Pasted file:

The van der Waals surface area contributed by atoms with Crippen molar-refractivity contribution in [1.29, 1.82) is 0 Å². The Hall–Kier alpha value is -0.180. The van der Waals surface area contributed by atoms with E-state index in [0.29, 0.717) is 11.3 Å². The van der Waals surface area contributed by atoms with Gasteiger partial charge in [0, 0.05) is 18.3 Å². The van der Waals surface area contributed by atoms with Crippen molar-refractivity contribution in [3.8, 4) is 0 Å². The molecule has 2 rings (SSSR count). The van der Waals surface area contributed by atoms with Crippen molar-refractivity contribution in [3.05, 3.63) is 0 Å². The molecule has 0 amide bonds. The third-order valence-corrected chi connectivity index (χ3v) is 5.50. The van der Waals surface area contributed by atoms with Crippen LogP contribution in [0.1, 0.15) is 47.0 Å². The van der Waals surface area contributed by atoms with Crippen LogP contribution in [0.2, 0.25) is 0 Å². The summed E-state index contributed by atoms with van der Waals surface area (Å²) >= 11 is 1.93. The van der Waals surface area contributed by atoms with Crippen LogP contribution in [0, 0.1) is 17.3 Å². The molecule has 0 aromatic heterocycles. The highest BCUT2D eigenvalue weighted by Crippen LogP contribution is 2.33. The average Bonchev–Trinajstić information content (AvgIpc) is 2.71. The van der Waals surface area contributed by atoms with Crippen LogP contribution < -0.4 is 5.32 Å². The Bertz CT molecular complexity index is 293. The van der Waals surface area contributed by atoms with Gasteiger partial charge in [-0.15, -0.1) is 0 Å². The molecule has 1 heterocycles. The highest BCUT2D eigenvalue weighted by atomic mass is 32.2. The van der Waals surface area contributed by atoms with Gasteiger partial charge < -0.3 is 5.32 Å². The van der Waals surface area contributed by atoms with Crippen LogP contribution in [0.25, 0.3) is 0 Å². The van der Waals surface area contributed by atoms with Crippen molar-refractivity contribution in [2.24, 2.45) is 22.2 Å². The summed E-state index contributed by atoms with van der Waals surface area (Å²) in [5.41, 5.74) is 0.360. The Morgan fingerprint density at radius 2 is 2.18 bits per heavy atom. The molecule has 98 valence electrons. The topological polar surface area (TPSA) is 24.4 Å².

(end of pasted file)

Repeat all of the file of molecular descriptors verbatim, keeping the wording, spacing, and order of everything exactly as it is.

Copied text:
The van der Waals surface area contributed by atoms with Crippen molar-refractivity contribution in [1.29, 1.82) is 0 Å². The Hall–Kier alpha value is -0.180. The van der Waals surface area contributed by atoms with E-state index in [0.29, 0.717) is 11.3 Å². The van der Waals surface area contributed by atoms with Gasteiger partial charge in [0, 0.05) is 18.3 Å². The van der Waals surface area contributed by atoms with Crippen molar-refractivity contribution in [3.8, 4) is 0 Å². The molecule has 2 rings (SSSR count). The van der Waals surface area contributed by atoms with Crippen molar-refractivity contribution in [3.05, 3.63) is 0 Å². The molecule has 0 amide bonds. The third-order valence-corrected chi connectivity index (χ3v) is 5.50. The van der Waals surface area contributed by atoms with Crippen LogP contribution in [0.1, 0.15) is 47.0 Å². The van der Waals surface area contributed by atoms with Crippen LogP contribution in [0.2, 0.25) is 0 Å². The summed E-state index contributed by atoms with van der Waals surface area (Å²) >= 11 is 1.93. The van der Waals surface area contributed by atoms with Crippen LogP contribution in [0, 0.1) is 17.3 Å². The molecule has 0 aromatic heterocycles. The highest BCUT2D eigenvalue weighted by Crippen LogP contribution is 2.33. The average Bonchev–Trinajstić information content (AvgIpc) is 2.71. The van der Waals surface area contributed by atoms with Crippen LogP contribution < -0.4 is 5.32 Å². The Bertz CT molecular complexity index is 293. The van der Waals surface area contributed by atoms with Gasteiger partial charge in [-0.15, -0.1) is 0 Å². The molecule has 1 heterocycles. The highest BCUT2D eigenvalue weighted by atomic mass is 32.2. The van der Waals surface area contributed by atoms with Gasteiger partial charge < -0.3 is 5.32 Å². The van der Waals surface area contributed by atoms with Crippen LogP contribution in [0.25, 0.3) is 0 Å². The van der Waals surface area contributed by atoms with Crippen molar-refractivity contribution in [2.24, 2.45) is 22.2 Å². The summed E-state index contributed by atoms with van der Waals surface area (Å²) in [5.41, 5.74) is 0.360. The Morgan fingerprint density at radius 2 is 2.18 bits per heavy atom. The molecule has 98 valence electrons. The topological polar surface area (TPSA) is 24.4 Å².